Page 73

FASHION REVOLUTION | FASHION TRANSPARENCY INDEX 2019

72

VIEWPOINT:

WHY TRANSPARENCY IS KEY TO TRANSFORMING THE FASHION INDUSTRY

JENNY HOLDCROFT ASSISTANT GENERAL SECRETARY INDUSTRIALL GLOBAL UNION

Six years after Rana Plaza, the deadliest disaster in the garment industry, independent and transparent fire and building inspections by the Bangladesh Accord have transformed the safety of garment factories in the country. Brands produce a lot of information about what they’re doing to improve conditions in their supply chains, but it’s only through transparency that this information can be verified. Transparency allows us to assess whether the strategies companies are using are effective, for example, checking to see if living wage strategies actually result in higher wages for workers. This year’s Transparency Index shows that just 16.5% of brands reveal how they’re

implementing their approach to paying living wages to workers in their supply chains, and only 4% report on their progress. With increased transparency, we can make the connection between corporate social responsibility policies and their impact on the ground. Extending transparency to cover purchasing practices is an essential next step. Whatever social responsibility measures a company is taking, these can be undermined by its own buying practices. There’s no point in brands saying they support decent working hours if they expect suppliers to meet increasingly tight lead times. Only 9% of brands surveyed by the Index

“With increased transparency, we can make the connection between corporate social responsibility policies and their impact on the ground.” have a formal process for gathering supplier feedback on brands’ purchasing practices. Transparency opens a conversation between companies and trade unions about what needs to change in the way brands do business with suppliers, to stop the downward pressure on wages and working conditions. While an encouraging 77% of brands publish a policy on freedom of association and collective bargaining in their Supplier Code of Conduct, only 4% disclose the number of supplier facilities that have independent, democratically elected trade unions. Transparency around the presence of trade unions in supplier factories, and the existence of collective bargaining agreements, will expose the devastating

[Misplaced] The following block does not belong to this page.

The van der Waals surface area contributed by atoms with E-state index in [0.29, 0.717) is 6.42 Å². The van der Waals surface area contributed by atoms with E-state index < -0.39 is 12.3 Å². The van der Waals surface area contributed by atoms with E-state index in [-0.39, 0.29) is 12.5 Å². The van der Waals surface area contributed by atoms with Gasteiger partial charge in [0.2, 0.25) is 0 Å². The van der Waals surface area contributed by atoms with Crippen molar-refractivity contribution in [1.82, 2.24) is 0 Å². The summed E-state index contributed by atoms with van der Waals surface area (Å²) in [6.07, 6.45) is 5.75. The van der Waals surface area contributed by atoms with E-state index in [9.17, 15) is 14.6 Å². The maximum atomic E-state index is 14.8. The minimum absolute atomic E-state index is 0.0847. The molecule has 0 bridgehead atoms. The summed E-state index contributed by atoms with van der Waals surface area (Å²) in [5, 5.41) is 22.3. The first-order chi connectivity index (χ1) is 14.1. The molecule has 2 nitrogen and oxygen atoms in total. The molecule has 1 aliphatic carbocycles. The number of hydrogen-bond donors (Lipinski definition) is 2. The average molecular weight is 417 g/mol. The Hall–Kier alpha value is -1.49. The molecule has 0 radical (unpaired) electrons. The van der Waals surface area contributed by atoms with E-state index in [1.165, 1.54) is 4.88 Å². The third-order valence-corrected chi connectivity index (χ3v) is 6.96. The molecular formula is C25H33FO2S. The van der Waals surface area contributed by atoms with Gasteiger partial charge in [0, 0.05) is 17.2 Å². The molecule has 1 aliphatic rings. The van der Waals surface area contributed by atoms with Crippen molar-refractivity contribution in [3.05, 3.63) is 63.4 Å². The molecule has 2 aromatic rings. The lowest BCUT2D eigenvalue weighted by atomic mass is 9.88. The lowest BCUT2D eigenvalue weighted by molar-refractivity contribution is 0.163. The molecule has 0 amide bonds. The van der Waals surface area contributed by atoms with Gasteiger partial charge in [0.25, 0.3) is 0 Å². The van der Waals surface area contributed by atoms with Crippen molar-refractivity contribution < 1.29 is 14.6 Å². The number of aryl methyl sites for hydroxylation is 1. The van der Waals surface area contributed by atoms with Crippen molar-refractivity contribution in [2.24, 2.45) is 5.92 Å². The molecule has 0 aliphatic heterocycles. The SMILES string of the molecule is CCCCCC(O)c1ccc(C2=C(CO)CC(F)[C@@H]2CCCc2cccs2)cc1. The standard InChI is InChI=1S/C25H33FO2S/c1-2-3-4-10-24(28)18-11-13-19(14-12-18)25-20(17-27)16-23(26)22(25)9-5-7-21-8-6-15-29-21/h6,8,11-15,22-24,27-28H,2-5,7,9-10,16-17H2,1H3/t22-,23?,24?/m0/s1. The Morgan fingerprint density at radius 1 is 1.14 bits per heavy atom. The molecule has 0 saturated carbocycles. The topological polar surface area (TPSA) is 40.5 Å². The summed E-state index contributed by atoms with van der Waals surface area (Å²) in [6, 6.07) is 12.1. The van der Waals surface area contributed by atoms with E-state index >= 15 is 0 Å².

impact of decades of hostility to trade unions from employers and governments, resulting in extremely low levels of representation of workers. The stark reality is that taking a supposedly neutral stance on freedom of association does nothing to remove the huge barriers to workers exercising their fundamental right to organize, and that if garment workers are to have better wages and working conditions, concrete measures need to be taken to make it easier to join a union and bargain collectively.

Profile for Fashion Revolution

Fashion Transparency Index 2019  

A review of 200 of the biggest global fashion brands and retailers ranked according to how much they disclose about their social and environ...

Fashion Transparency Index 2019  

A review of 200 of the biggest global fashion brands and retailers ranked according to how much they disclose about their social and environ...